Data centre operators will cut costs and enhance system resilience if they ditch their doubts about demand side response, says Riello UPS managing director Leo Craig.
Much of the recent focus on 5G has fallen on the fierce debate about the involvement (or not) of Huawei in upgrading the UK’s wireless telecoms network.
But there are real questions for us in the data centre sector to consider too. The rollout of 5G places huge pressure to provide the promised low latency processing. And all that processing comes at a great cost – power.
Reading a recent report from the Uptime Institute, it staggered me to learn that every time footballer Cristiano Ronaldo (or more likely his PR reps) post on Instagram, his 200 million-plus followers consume 30 megawatt hours of energy just to view it.
Data centres are already some of the world’s biggest energy users. Industry body TechUK claims if you combine commercial and in-house data centres, they account for 2% of all UK electricity use.
The biggest facilities have annual energy bills of £3 million a year and consume the equivalent power of 300,000 homes, roughly the populations of Leicester, Sunderland or Belfast.
Winds of change
This all comes at a time where our electricity network is going through huge changes. Last year saw more UK electricity generated from zero-carbon sources (48.5%) than fossil fuels (43%) for the first time.
Our growing reliance on renewables such as wind and solar, which by nature are more unpredictable than coal or gas, poses major challenges for National Grid. Namely balancing supply with demand and ensuring a stable grid frequency.
It is turning to smart grids, energy storage and mechanisms such as demand side response (DSR) as the answer. The latter incentivises customers to store power and shift their energy use from busy to off-peak periods.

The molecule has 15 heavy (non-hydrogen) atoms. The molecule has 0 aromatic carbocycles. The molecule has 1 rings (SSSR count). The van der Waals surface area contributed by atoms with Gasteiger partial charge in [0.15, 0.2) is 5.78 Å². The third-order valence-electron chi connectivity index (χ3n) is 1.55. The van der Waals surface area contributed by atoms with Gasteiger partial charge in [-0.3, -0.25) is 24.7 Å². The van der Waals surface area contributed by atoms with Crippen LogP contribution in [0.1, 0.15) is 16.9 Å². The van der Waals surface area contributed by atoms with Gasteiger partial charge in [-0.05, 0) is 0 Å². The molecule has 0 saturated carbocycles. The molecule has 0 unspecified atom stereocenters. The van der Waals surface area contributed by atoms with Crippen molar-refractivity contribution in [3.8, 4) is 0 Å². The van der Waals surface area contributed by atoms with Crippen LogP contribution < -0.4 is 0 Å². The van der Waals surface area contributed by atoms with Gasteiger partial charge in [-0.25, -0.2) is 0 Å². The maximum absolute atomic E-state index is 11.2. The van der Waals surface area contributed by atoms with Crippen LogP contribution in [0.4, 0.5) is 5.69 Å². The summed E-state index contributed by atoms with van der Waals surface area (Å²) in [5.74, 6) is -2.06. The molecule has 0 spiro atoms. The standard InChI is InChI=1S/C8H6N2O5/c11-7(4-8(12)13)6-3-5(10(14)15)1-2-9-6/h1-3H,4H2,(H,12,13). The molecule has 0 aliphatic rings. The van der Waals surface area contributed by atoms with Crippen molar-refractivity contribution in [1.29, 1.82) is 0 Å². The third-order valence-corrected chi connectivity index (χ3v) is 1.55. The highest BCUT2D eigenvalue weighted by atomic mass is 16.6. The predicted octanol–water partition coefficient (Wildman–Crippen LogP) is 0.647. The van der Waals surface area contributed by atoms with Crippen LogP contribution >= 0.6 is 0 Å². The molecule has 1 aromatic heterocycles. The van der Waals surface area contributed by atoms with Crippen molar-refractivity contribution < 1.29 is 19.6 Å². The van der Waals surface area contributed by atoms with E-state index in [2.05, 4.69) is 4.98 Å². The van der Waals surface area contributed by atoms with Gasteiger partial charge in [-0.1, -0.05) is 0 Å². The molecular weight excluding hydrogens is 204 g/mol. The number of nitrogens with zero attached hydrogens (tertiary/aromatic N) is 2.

It rewards participants with reduced grid tariffs and energy bills, as well as offering opportunities to sell surplus electricity back into the grid.
Data centres appear an ideal candidate for DSR. They have sizeable battery-based uninterruptible power supplies providing the perfect tool – on paper – to store energy and feed it back into the grid.
But so far operators have been somewhat reluctant to take the plunge. In an industry where downtime and even the slightest service interruption can cost thousands or even millions of pounds, it’s understandable that they’re unwilling to use their expensive UPS and batteries – their de facto last line of defence – for anything else.
Operators see it as a big risk that isn’t worth the reward. But is that argument true anymore?
The Master+ model
We’re working alongside RWE Supply & Trading, the energy trading arm of Germany’s largest electricity supplier RWE, on a pilot project that transforms a reactive data centre UPS into a proactive ‘virtual power plant’ that can participate in DSR whilst at the same time enhancing, rather than undermining, system resilience.
It involves one of our Master+ units fitted with a special rectifier that enables power to flow both from and to the grid.
The smart grid-ready UPS is backed with premium lead-acid or lithium-ion batteries. It’s also equipped with RWE’s dedicated monitoring and communications software, which allow for real-time condition analysis and two-way interaction with the grid.